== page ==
BENGALURU: Motor fuel prices in Karnataka are on the verge of scaling a new high within a month of the state government slashing sales tax and days after the Centre reducing excise duty.
Industry experts say the modalities of the goods and service tax (GST) implementation is the reason for the issue threatening to spin out of control.
On Sunday, petrol and diesel were being sold here at Rs 83.37 and Rs 75.77 per litre, respectively. The prices were the highest at Rs 84.59 and Rs 76.10 on September 17 just before the state government reduced sales tax.
“The price rise has neutralized the tax cuts and is threatening to create an irreversible crisis if corrective measures are not taken immediately,” said M Prabhakar Reddy, chairman, All-India Petroleum Dealers Association.
The spiralling prices are not only linked to increasing crude oil prices but also the falling rupee, which experts say has to do with faulty implementation of GST.
“Exports have shown only marginal growth in the GST regime. The falling exports have widened the trade deficit, weakening the rupee further and pushing up the import cost. There has been no control over prices of motor fuels which are among major commodities that India imports,” said S Sampathraman, chairman of Assocham, Karnataka Council.
Exports had registered a 9.78% year-on-year growth (in dollar terms) during 2017-18. But there are indications that exports had slumped after GST was introduced in July last year. Exports recorded a negative year-on-year growth of 0.66% in dollar terms and 1.95 % in rupee terms in March this year. According to Assocham officials, there’s only a marginal recovery in exports till September-end.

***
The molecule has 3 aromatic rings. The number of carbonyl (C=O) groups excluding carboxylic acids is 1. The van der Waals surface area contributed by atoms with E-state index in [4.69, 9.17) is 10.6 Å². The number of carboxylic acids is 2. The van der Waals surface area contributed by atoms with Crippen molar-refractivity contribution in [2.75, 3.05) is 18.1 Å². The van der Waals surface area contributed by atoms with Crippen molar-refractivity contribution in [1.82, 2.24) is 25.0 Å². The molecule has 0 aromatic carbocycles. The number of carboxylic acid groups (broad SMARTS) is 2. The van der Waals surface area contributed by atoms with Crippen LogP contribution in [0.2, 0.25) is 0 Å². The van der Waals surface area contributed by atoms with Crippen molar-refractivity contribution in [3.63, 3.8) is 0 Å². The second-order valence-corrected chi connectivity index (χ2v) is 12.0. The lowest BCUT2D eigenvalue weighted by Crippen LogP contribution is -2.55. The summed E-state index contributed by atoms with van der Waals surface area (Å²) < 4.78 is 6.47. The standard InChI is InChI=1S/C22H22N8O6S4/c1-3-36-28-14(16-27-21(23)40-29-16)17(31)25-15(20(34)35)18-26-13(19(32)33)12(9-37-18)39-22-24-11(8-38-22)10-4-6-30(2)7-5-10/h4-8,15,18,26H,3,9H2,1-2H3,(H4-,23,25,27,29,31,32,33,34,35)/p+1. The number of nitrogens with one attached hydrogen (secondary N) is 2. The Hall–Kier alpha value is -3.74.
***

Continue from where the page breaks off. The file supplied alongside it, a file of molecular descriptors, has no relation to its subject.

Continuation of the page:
‘Delay in refund to blame’
Exporters are blaming the delay in refund of GST paid on raw materials. Their working capital has been locked up with the government as refund to the tune of Rs 23,000 crore is pending for months now, they said. The Centre, though, has disputed the claim, saying that the figures were exaggerated.
“While the figures are legitimate, the fact is that the issues that remained unaddressed in the GST regime are dogging the export sector,” said Dr A Sakthivel, chairman, Federation of Indian Export Organisations (FIEO), southern region.
An officebearer of FIEO said it takes more than six months for an exporter to get refund on the GST paid, which was not the case in the earlier Value Added Tax (VAT) regime. “Earlier, the exporters were exempted from 12.5% excise duty on their purchase of raw materials and they would get 5.5% VAT paid on inputs. As all taxes have been subsumed in GST, exporters end up paying tax up to 28% and the delay in refund has just made their business unviable,” said JR Bangeara, exporter and former president of the Federation of Karnataka Chambers of Commerce and Industries.
He said the Centre must consider exempting exporters from GST on purchase of materials. “This is an effective solution as it will eliminate the rigmarole of the refund procedure,” said Bangera.
Admitting to procedural delays in tax refund, AK Jyothishi, principal chief commissioner of customs and central excise, attributed it to improper documentation by exporters. “When the documents they submit are not matching with their tax returns, they have to approach the customs officers to set things right. This may be causing a delay in the refund procedure,” Jyothishi said, adding, “Otherwise, we have a system to pay refund online as and when the claims are made.”
Source : https://timesofindia.indiatimes.com/city/bengaluru/fuel-prices-go-north-again-experts-say-its-fallout-of-gst/articleshow/66210559.cms